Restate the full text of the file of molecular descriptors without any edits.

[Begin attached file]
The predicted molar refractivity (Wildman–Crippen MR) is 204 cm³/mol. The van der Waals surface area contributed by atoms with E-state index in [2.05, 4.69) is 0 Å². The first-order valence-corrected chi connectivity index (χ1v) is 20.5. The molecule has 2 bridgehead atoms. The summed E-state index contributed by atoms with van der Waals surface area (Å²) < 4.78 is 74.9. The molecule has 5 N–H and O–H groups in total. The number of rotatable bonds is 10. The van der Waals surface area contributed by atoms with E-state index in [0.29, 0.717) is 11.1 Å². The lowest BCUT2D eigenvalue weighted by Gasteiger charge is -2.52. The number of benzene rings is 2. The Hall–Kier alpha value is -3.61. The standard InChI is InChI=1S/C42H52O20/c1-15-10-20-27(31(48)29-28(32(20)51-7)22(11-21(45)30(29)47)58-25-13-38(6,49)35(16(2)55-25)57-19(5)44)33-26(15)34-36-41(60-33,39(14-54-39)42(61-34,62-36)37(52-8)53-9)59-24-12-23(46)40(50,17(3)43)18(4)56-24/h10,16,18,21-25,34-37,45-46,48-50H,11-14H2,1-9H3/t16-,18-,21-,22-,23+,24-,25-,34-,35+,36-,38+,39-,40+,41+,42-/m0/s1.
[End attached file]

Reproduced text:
The predicted molar refractivity (Wildman–Crippen MR) is 204 cm³/mol. The van der Waals surface area contributed by atoms with E-state index in [2.05, 4.69) is 0 Å². The first-order valence-corrected chi connectivity index (χ1v) is 20.5. The molecule has 2 bridgehead atoms. The summed E-state index contributed by atoms with van der Waals surface area (Å²) < 4.78 is 74.9. The molecule has 5 N–H and O–H groups in total. The number of rotatable bonds is 10. The van der Waals surface area contributed by atoms with E-state index in [0.29, 0.717) is 11.1 Å². The lowest BCUT2D eigenvalue weighted by Gasteiger charge is -2.52. The number of benzene rings is 2. The Hall–Kier alpha value is -3.61. The standard InChI is InChI=1S/C42H52O20/c1-15-10-20-27(31(48)29-28(32(20)51-7)22(11-21(45)30(29)47)58-25-13-38(6,49)35(16(2)55-25)57-19(5)44)33-26(15)34-36-41(60-33,39(14-54-39)42(61-34,62-36)37(52-8)53-9)59-24-12-23(46)40(50,17(3)43)18(4)56-24/h10,16,18,21-25,34-37,45-46,48-50H,11-14H2,1-9H3/t16-,18-,21-,22-,23+,24-,25-,34-,35+,36-,38+,39-,40+,41+,42-/m0/s1.